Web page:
NBA teams keep moves minor at trade deadline

NBA teams keep moves minor at trade deadline

Magic forward Channing Frye (8) is called for a foul as he tries to block 76ers forward Robert Covington’s (33) path to the basket.

(John Raoux / Associated Press)

Jeff Green could give the Clippers a better shot in the West and Markieff Morris might strengthen a Washington Wizards playoff push in the East.

Still, the possibilities were more interesting than the realities of the NBA’s trade deadline.

There were no deals involving Dwight Howard, Kevin Love, Pau Gasol, Al Horford, or any other All-Star-caliber player whose name was floated in recent days.

Major moves will wait for the summer, when a soaring salary cap and a strong free-agent class could provide the fireworks that never materialized Thursday.


Washington and most of the other teams battling for a spot at the bottom of the Eastern Conference race may have improved, though the New York Knicks couldn’t come up with anything.

“There’s probably, maybe two teams in the league that feel like they don’t have to make any improvement or adjustment. But everybody else feels like there’s areas that we can improve our ballclub, so those are things that we discussed,” interim Coach Kurt Rambis said shortly before the noon PST deadline. “The reality is all of these rumors and all this talk that’s gone on, what 99% of it never is going to happen?”

All deals had to be approved by the NBA league office, which was still completing the process a few hours after the deadline.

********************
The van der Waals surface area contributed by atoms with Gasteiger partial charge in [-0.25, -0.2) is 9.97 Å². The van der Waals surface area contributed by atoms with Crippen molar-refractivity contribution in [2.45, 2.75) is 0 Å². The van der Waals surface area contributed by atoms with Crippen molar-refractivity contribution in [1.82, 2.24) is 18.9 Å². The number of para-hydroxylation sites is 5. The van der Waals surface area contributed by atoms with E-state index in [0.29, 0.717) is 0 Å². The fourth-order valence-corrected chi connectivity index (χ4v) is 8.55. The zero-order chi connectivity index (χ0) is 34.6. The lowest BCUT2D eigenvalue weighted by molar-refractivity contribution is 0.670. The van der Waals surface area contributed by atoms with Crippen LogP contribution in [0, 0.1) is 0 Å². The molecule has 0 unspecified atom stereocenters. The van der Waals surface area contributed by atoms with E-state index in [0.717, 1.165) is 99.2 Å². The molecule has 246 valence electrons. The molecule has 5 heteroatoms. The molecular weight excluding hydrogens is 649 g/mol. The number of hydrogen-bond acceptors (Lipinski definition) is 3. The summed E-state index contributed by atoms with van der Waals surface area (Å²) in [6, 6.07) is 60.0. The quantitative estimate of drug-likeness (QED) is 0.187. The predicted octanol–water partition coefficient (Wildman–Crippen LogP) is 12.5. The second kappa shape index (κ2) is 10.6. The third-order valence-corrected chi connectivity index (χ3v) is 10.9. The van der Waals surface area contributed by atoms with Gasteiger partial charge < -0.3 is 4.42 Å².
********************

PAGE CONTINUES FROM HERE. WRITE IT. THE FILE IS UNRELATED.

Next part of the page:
Houston, Cleveland, Chicago and Atlanta all made trades, though mostly minor ones. Teams interested in their top players not only had to weigh giving up assets versus signing them in the summer, but also whether they wanted to acquire a player who could be a free agent and command a huge salary when the cap increases to about $90 million in July.


Veteran players can earn 25% or more of the cap as their first-year salary.

Morris, unhappy this season in Phoenix, joins a disappointing Washington team that is 10th in the East.

Speaking to reporters while riding a hoverboard on his way out of the Suns’ arena Thursday, Morris expressed his thanks to that team and said: “I’m just ready to move on.”

A look at some of the deals:

•The Wizards gave up a first-round draft pick and forwards Kris Humphries and DeJuan Blair for Morris. Despite his outbursts in Phoenix this season after the Suns traded his twin brother, Marcus, to Detroit, Morris was the Suns’ third-best scorer and should benefit from playing with the backcourt of John Wall and Bradley Beal.

The Cleveland Cavaliers dealt seldom-used Anderson Varejao to Portland and brought in Channing Frye from Orlando, giving them another perimeter-shooting big forward like Love to help spread the floor for LeBron James and Kyrie Irving.

Instead of trading point guard Jeff Teague, who was involved in a number of potential trade talks, the Atlanta Hawks brought in a new potential backup in a three-team trade. They sent Shelvin Mack to Utah and Justin Holiday to Chicago, which also got a second-round pick from the Jazz. The Hawks acquired veteran guard Kirk Hinrich from Chicago.

Detroit made its second deal of the week, acquiring forward/center Donatas Motiejunas and guard Marcus Thornton from Houston for center Joel Anthony and a protected 2016 first-round draft pick. Motiejunas joins Tobias Harris, acquired earlier from Orlando, in bolstering the Pistons’ frontcourt.


With D.J. Augustin’s playing time as backup point guard reduced after the emergence of rookie Cameron Payne, Oklahoma City sent Augustin and Steve Novak to the Nuggets for Randy Foye, a veteran who can play both guard positions.

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